Carthage, N.C. — Moore County authorities have arrested a member of the Taylortown Town Council and his brother on numerous drug charges following a three-month investigation.
The arrests Thursday came five months after the mayor was arrested for hiring himself to do town construction projects. Both officials are running for re-election this fall. If convicted, they’ll both be out of a job.
Deputies searched a residence at 118 Burch St. in West End and found 32 grams of crack cocaine, four grams of marijuana, two Percocet pills and assorted drug paraphernalia. Authorities also seized $1,946 from the residence. Authorities estimate the street value of the drugs at $3,600.
“It’s a substantial amount of crack cocaine, especially for this area,” said Capt. W.J. Seawell, with the Moore County Sheriff’s Department.
Lonnie Jones III, 38, and Scott Burch Jones, 26, both of 118 Burch St., were both charged with felony conspiracy to traffic cocaine; felony possession with intent to sell or deliver cocaine; felony possession of cocaine; felony possession with intent to manufacture, sell or deliver marijuana; felony manufacture of marijuana; felony possession of marijuana; felony maintaining a dwelling to keep controlled substance; misdemeanor possession of a Schedule II controlled substance (Percocet), and misdemeanor possession of drug paraphernalia.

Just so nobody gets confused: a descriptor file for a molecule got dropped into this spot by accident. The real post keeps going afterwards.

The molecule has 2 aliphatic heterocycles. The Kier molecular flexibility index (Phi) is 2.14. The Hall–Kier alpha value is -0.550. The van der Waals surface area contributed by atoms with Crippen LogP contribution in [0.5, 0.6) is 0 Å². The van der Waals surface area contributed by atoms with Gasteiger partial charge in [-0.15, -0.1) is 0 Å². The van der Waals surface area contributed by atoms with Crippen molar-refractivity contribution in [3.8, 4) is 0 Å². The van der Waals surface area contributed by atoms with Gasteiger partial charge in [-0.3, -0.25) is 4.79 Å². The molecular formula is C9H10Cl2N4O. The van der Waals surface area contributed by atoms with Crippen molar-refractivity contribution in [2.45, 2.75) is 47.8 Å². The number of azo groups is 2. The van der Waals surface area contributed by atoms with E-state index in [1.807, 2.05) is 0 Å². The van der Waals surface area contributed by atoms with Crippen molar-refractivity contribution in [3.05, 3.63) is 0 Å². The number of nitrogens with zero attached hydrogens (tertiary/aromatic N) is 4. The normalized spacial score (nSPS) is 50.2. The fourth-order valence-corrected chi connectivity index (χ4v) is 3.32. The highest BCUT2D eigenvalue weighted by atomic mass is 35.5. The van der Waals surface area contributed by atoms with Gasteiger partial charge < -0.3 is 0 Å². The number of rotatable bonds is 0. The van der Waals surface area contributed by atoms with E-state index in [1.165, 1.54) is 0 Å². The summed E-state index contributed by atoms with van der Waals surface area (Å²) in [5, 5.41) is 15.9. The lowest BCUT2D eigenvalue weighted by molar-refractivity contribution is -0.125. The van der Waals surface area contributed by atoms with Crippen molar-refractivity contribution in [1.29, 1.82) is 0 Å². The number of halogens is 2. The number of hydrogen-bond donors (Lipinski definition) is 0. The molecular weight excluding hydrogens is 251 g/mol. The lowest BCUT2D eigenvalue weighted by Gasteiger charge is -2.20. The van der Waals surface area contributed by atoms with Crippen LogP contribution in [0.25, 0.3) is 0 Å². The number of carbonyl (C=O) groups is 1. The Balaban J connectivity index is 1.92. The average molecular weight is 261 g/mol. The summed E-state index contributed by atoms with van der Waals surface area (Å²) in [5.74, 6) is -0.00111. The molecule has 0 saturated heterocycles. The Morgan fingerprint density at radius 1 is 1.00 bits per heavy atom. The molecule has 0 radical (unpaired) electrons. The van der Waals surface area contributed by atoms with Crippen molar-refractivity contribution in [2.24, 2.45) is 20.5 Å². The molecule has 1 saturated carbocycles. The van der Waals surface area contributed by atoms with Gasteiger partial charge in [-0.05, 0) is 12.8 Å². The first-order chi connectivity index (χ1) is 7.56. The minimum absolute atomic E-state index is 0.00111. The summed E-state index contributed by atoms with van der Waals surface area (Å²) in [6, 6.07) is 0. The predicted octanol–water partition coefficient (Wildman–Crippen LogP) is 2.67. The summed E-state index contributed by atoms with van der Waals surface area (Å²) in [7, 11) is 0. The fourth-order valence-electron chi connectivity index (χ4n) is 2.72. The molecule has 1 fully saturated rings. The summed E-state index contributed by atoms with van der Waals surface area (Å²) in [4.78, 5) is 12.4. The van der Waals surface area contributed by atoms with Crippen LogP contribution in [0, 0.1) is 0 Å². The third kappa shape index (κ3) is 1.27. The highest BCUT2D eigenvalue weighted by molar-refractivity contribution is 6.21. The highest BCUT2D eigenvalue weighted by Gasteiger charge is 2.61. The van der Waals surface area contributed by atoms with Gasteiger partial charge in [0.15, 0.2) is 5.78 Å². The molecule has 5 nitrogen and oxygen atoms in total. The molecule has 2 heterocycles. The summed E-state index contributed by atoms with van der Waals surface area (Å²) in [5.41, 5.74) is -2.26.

Authorities said the arrest came after Scott Jones allegedly tried to sell drugs to an informant.
Lonnie Jones has been a member of the Taylortown Town Council for 10 years. He was being held in the Moore County Detention Center on a $20,000 bond.
Scott Jones was being held in the Moore County Detention Center on a $50,000 bond.
Investigators also searched a residence at 186 Walker St. and seized approximately five grams of Ecstasy, 56 hydrocodone pills and a gram of marijuana.
This marks the second Taylortown official to run afoul of the law in recent months. In February, Mayor Ulysses S.G. Barrett Jr. was arrested and charged with three misdemeanors, including benefiting from a public contract as a public official.
Both Jones and Barrett remain in office.
“I think it’s a disgrace,” said resident Al Haebe.
In an interview with WRAL in March, Jones claimed to take the high road.
“Trust me, I’m not going to work with anyone I thought was crooked,” he said.
Jones is also a substitute teacher in Moore County, but school officials won't say where he taught.